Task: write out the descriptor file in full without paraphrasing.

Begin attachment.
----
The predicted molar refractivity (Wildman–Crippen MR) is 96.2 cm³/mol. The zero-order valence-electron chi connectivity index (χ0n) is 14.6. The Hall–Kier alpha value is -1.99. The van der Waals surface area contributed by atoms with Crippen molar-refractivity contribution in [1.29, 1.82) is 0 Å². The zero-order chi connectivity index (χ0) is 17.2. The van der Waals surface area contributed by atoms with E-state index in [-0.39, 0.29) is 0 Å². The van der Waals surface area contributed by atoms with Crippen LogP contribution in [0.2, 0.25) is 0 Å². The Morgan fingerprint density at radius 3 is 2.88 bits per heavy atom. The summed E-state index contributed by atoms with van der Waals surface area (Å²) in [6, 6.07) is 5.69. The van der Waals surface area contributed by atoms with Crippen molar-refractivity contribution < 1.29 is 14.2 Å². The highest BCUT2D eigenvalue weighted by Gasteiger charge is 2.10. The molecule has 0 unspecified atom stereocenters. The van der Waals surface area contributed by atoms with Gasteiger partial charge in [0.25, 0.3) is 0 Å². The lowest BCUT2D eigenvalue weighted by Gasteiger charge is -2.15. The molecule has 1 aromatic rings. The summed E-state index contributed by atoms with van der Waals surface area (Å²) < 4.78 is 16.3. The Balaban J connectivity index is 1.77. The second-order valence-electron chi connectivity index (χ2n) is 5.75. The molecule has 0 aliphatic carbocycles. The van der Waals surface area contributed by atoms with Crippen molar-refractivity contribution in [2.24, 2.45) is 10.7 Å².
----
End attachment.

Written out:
The predicted molar refractivity (Wildman–Crippen MR) is 96.2 cm³/mol. The zero-order valence-electron chi connectivity index (χ0n) is 14.6. The Hall–Kier alpha value is -1.99. The van der Waals surface area contributed by atoms with Crippen molar-refractivity contribution in [1.29, 1.82) is 0 Å². The zero-order chi connectivity index (χ0) is 17.2. The van der Waals surface area contributed by atoms with E-state index in [-0.39, 0.29) is 0 Å². The van der Waals surface area contributed by atoms with Crippen LogP contribution in [0.2, 0.25) is 0 Å². The Morgan fingerprint density at radius 3 is 2.88 bits per heavy atom. The summed E-state index contributed by atoms with van der Waals surface area (Å²) in [6, 6.07) is 5.69. The van der Waals surface area contributed by atoms with Crippen molar-refractivity contribution < 1.29 is 14.2 Å². The highest BCUT2D eigenvalue weighted by Gasteiger charge is 2.10. The molecule has 0 unspecified atom stereocenters. The van der Waals surface area contributed by atoms with Gasteiger partial charge in [0.25, 0.3) is 0 Å². The lowest BCUT2D eigenvalue weighted by Gasteiger charge is -2.15. The molecule has 1 aromatic rings. The summed E-state index contributed by atoms with van der Waals surface area (Å²) < 4.78 is 16.3. The Balaban J connectivity index is 1.77. The second-order valence-electron chi connectivity index (χ2n) is 5.75. The molecule has 0 aliphatic carbocycles. The van der Waals surface area contributed by atoms with Crippen molar-refractivity contribution in [2.24, 2.45) is 10.7 Å².